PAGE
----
Promoting Professional Development and Best Practice in EE
Intergenerational learning at a nature center: families using prior experiences and participation frameworks to understand raptors
Family Learning Processes in Informal Contexts
Families are the most common group visiting informal EE centers. Children’s learning in informal environmental education contexts, therefore, is likely to be affected by their interactions with their families. However, few studies have examined the way that families interact and collectively learn in informal EE contexts. This study examined how families interact and coordinate thinking in conversations and activities at a nature center. The authors specifically sought to address two questions about the processes families use in learning: (1) how do families use prior experiences and knowledge in relating to EE topics, and (2) how do family members interact with each other during conversations about EE topics to enable children in learning?
To understand family interactions and learning in informal EE settings, the authors video-recorded, surveyed, and interviewed participants attending 20 “Meet the Birds of Prey” shows at the Shaver’s Creek Environmental Center in Petersburg, Pennsylvania. The show features eagles, hawks, and owls brought out of their cages by trained center volunteers. Audience members get a chance to see these birds up close and ask questions about them. The authors also asked family participants to draw images together of a raptor and its habitat. This allowed the authors to examine the social interactions between family members when working on a collaborative task. Overall, 203 participants were surveyed, and 23 individuals were interviewed. Video recordings of the family members interacting with the show and completing the drawing task were transcribed and analyzed. This analysis was focused on the various techniques used within families for negotiating and developing meaning and ensuring all group members contributed.
Through their analysis, the authors found that prior family experiences, particularly experiences in the outdoors, with media, and at other informal education venues, were important for family learning. Often, one family member would bring up a memory of a prior family experience, such as a visit to a zoo or a sighting of a hawk in their backyard, to engage other family members in learning discussions. This sharing of prior knowledge enabled individual learning to become social learning within the family, which helped families create common ground to work together on their drawings of the raptor.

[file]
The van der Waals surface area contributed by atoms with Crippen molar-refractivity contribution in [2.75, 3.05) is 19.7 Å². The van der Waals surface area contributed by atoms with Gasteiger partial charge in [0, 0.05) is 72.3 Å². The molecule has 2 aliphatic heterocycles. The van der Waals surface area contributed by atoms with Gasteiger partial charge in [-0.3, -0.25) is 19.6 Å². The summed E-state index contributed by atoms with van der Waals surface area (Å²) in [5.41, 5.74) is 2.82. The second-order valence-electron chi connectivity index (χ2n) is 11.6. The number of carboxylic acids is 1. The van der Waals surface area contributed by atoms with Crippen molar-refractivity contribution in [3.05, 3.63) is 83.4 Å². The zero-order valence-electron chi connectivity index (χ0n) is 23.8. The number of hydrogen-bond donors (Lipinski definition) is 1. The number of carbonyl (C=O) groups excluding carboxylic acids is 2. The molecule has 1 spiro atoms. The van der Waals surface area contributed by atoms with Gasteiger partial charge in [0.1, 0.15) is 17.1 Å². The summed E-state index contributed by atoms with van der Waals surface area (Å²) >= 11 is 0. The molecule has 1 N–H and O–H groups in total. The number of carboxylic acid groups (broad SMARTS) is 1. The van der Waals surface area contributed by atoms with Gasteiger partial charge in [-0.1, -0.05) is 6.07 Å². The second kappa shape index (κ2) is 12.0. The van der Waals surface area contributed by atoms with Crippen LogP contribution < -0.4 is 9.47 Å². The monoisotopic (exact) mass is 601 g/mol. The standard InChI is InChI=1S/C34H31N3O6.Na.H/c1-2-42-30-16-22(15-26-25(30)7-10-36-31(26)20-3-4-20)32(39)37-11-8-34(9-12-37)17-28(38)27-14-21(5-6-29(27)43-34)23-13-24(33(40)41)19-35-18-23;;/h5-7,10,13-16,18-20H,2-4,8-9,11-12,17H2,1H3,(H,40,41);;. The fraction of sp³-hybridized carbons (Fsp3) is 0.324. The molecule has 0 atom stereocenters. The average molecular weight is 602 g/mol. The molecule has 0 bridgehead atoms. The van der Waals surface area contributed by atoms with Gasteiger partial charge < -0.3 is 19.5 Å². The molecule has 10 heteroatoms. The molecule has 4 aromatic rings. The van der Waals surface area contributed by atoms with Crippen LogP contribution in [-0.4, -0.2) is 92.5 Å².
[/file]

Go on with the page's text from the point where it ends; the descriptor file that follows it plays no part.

The authors also found that several families used specific ways of structuring conversations that allowed for disagreements to be addressed, all family members to be valued in conversations, and collaborative ideas to develop. For example, when drawing the raptor, parents often encouraged children to contribute by double-checking children’s reasoning behind why they chose to portray something in the picture, and asking for children’s consent before drawing something new. The authors also found that parents were often concerned with emphasizing family harmony, so much so that they would, in some cases, relinquish their insistence on scientific accuracy in learning. Finally, the authors found that parents structured conversations so that family members were building off each other’s sentences, a process that enabled the creation of collaborative ideas that built on the different family members’ ecological knowledge.
Based on these findings, the authors offer several suggestions for educators, curriculum developers, and researchers seeking to maximize family learning in informal EE settings. First, they suggest that educators can incorporate prompts into EE programs that may elicit families’ prior experiences in outdoor settings, in other EE settings, or with the media or books. Second, the authors suggest that future work may examine how environmental educators can help families engage in the types of conversations that enable students to become active participants in collaborative learning. In conclusion, the authors suggest that understanding the learning processes within families is essential for informal EE, given that families are the most prevalent group in such contexts.
The Bottom Line
Understanding the processes used by families for learning in informal environmental education (EE) contexts is important for maximizing children’s learning. Families often use prior experiences to create common ground to enable collaborative learning to occur. In addition, families can structure their conversations in certain ways to enable children to become valued participants in the learning environment. Informal EE programs may benefit by providing prompts that elicit families’ prior experiences in the outdoors, with media, or with other informal EE environments. Environmental educators may also facilitate children’s learning by suggesting that families engage in discursive patterns of dialogue so that students can participate as contributors of knowledge in the family learning process.